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How the world could have looked: the most spectacular buildings that were never made

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Did you know that, if things had gone differently, the Pompidou Centre could have been an egg? In the 1969 competition for the Paris art centre – ultimately won by Richard Rogers and Renzo Piano, with their inside-out symphony of pipework – a radical French architect called André Bruyère submitted a proposal for a gigantic ovoid tower. His bulbous building would have risen 100 metres above the city’s streets, clad in shimmering scales of alabaster, glass and concrete, its walls swelling out in a curvaceous riposte to the tyranny of the straight line.

“Time,” Bruyère declared, “instead of being linear, like the straight streets and vertical skyscrapers, will become oval, in tune with the egg.” His hallowed Oeuf would be held aloft on three chunky legs, while a monorail would pierce the facade and circle through the structure along a sinuous floating ribbon. The atrium was to take the form of an enclosed globe, like a yolk.

“Between the hard geometries,” Bruyère added, “comes the sweetness of a volume [with] curves in all directions, in contrast to these facades where the angle always falls right from the sky, always similar. So, the egg.” Sadly, it wasn’t to be. His ovular poetry didn’t impress the judges and Paris got its high-tech hymn to plumbing instead.

L’Oeuf de Pompidou is one of many astonishing schemes to feature in Atlas of Never Built Architecture, a bulging compendium of dashed hopes and broken dreams that charts a fascinating alternative universe of “what ifs”. It is a world of runners-up and second bests, an encyclopaedia of hubristic plans that were too big, expensive or weird to make it off the drawing board.

Cracking idea … André Bruyère’s mega egg and Pompidou rival. Photograph: © Bruyère Fund. SIAF/City of Architecture and Heritage/Archives of Contemporary Architecture

It features best laid plans that became victims of political coups and economic crises, alongside the megalomaniacal visions of toppled tyrants, and projects that were scuppered by budget shortfalls, natural disasters and even a plane crash. It is a calamitous catalogue of corruption, bankruptcy and death, as well as a memorial to the untold hours of wasted work and unpaid labour that architects endure. But it all makes for a highly entertaining romp through what the world might have looked like, had fate chosen a different path.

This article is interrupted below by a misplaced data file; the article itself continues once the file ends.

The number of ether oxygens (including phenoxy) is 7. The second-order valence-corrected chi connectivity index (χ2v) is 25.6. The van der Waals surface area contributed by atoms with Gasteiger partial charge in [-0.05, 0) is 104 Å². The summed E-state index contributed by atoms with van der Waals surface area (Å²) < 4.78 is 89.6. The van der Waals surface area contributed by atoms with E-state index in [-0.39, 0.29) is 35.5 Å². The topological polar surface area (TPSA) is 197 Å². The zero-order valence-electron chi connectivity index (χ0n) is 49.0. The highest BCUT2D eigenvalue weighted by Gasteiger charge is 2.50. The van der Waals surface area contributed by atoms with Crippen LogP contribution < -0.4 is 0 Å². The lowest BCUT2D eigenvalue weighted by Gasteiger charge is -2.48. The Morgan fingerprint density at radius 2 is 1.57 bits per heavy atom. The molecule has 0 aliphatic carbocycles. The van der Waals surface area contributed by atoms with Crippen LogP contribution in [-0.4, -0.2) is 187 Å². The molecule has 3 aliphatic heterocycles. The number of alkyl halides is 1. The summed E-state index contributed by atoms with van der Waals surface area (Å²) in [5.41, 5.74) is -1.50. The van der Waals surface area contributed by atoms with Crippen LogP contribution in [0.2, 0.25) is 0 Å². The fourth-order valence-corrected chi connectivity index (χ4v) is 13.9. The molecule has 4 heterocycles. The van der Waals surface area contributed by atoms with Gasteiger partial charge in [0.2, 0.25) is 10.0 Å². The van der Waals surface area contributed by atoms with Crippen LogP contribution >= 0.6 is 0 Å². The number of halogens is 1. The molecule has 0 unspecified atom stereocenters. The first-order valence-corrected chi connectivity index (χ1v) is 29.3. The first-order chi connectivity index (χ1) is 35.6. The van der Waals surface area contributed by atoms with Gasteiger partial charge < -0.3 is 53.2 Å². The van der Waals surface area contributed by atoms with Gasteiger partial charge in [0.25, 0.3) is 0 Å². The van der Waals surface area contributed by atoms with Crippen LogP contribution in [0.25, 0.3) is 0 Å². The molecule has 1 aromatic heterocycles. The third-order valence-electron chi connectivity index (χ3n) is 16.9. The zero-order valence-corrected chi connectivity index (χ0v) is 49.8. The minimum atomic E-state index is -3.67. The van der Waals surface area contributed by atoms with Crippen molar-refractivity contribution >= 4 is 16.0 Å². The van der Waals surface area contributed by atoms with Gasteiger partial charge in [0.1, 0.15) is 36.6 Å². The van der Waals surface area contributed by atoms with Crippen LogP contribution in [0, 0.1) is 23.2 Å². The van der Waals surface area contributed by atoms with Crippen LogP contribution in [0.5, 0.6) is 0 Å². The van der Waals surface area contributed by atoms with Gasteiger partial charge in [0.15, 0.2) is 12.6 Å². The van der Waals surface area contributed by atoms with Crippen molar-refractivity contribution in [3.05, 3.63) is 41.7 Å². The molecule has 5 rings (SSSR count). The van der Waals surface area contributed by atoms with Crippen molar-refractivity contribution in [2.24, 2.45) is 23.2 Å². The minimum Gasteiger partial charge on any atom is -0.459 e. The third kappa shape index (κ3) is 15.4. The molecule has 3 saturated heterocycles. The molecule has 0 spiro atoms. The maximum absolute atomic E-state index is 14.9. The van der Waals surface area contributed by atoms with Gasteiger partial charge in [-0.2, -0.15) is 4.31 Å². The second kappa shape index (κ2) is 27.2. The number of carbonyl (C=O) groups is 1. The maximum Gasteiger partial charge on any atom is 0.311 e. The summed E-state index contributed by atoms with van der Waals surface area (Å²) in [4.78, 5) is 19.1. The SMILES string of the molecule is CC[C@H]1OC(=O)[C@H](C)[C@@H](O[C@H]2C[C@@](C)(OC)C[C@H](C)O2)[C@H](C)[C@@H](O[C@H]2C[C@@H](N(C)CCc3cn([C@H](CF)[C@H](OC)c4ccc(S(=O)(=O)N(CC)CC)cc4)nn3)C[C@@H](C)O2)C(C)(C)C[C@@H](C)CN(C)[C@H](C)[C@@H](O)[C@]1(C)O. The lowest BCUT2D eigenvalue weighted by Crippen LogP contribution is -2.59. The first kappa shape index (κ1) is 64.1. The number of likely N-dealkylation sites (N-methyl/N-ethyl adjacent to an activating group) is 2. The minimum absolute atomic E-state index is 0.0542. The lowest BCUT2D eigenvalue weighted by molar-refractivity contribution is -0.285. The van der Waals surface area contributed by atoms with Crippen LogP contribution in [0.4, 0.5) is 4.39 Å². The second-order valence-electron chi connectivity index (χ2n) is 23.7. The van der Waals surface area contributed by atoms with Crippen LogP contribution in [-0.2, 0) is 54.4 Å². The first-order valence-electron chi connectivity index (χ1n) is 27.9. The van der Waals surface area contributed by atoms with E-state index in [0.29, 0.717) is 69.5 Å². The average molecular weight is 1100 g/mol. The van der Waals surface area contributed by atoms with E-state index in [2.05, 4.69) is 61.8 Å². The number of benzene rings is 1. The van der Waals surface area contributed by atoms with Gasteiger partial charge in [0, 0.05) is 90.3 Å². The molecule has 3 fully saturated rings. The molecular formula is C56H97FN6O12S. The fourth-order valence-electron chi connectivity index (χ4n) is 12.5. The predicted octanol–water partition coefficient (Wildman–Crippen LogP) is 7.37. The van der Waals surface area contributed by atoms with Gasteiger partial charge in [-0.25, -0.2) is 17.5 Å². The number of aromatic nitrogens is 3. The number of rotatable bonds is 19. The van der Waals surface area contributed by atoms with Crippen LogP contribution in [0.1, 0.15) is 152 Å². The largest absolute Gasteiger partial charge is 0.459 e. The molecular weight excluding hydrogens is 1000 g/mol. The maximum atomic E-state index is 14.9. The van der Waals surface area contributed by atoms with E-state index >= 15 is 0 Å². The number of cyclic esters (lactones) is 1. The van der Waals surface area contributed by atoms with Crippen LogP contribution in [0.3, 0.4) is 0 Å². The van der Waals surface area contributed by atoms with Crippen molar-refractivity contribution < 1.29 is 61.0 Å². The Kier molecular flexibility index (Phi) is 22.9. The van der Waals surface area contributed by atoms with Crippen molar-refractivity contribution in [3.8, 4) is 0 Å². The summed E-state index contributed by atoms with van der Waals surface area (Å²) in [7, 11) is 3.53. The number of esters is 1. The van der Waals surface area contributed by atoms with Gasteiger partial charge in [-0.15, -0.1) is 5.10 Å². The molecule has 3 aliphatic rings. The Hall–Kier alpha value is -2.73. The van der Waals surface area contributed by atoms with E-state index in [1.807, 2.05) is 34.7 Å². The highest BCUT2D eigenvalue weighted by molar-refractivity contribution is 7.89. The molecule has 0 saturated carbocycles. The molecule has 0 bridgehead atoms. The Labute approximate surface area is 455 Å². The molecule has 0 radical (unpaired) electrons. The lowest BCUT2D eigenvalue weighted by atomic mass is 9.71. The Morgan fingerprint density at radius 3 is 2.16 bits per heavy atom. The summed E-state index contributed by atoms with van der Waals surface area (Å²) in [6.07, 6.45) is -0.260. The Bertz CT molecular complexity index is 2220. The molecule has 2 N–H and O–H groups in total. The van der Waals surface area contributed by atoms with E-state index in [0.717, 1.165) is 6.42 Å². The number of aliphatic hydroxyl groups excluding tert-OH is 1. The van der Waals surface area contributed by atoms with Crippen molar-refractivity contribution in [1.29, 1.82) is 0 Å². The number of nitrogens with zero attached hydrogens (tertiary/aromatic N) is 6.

One spread depicts a fantastical vision of a pleasure island, where a needle-thin spire rises from the cone-shaped dome of an ornate pavilion, surrounded by lush gardens dotted with more glass domes. The central building is raised on a platform and engulfed by a reflecting pool, reached by a majestic spiral ramp, recalling the processional route to an ancient ziggurat. It looks like the glitzy dream of a wealthy desert petro-state. And it is – except that it’s not the work of a contemporary “starchitect” for the Gulf, but the vision of Frank Lloyd Wright, drawn up in 1957 for Baghdad.

Wright had been invited by King Faisal II to design an opera house for the city, alongside a range of other stars of the day, including Le Corbusier, Alvar Aalto, Gio Ponti and Walter Gropius, who had been commissioned to design universities, government buildings, sports complexes and other palaces of culture. On his descent into the airport, Wright noticed a long, thin island in the Tigris River – a location he thought preferable to the downtown site he had been allotted. “The island, Mr Wright, is yours,” replied the king.

As was his habit, Wright quickly expanded his brief, concocting an entire Plan for Greater Baghdad, which he dubbed Edena. Along with the opera house, there would be a civic auditorium, a planetarium, art museums, a grand bazaar, gardens, fountains and tiered highways, all wrought in the curving language of caliph-era Baghdad, known as the Round City, when it was surrounded by concentric circular walls. It would have been Wright’s grandest project by far – if the king had not been assassinated in a coup in 1958. The architect himself died the following year, aged 91.

A multimedia answer to the Eiffel Tower … Nicolas Schoffer’s blaring cybernetic skyscraper. Photograph: Nicolas Schoffer

The book’s two authors, Los Angeles-based architecture writers Sam Lubell and Greg Goldin, have foraged far and wide to compile a collection with impressive geographic scope and depth, beyond the usual suspects. Their research led to a “shortlist” of 5,000 projects, which they distilled to 1,000, then cut to 350 for the book – one of Phaidon’s hefty atlas tomes, weighing in at 1.5kg, with a £100 price tag.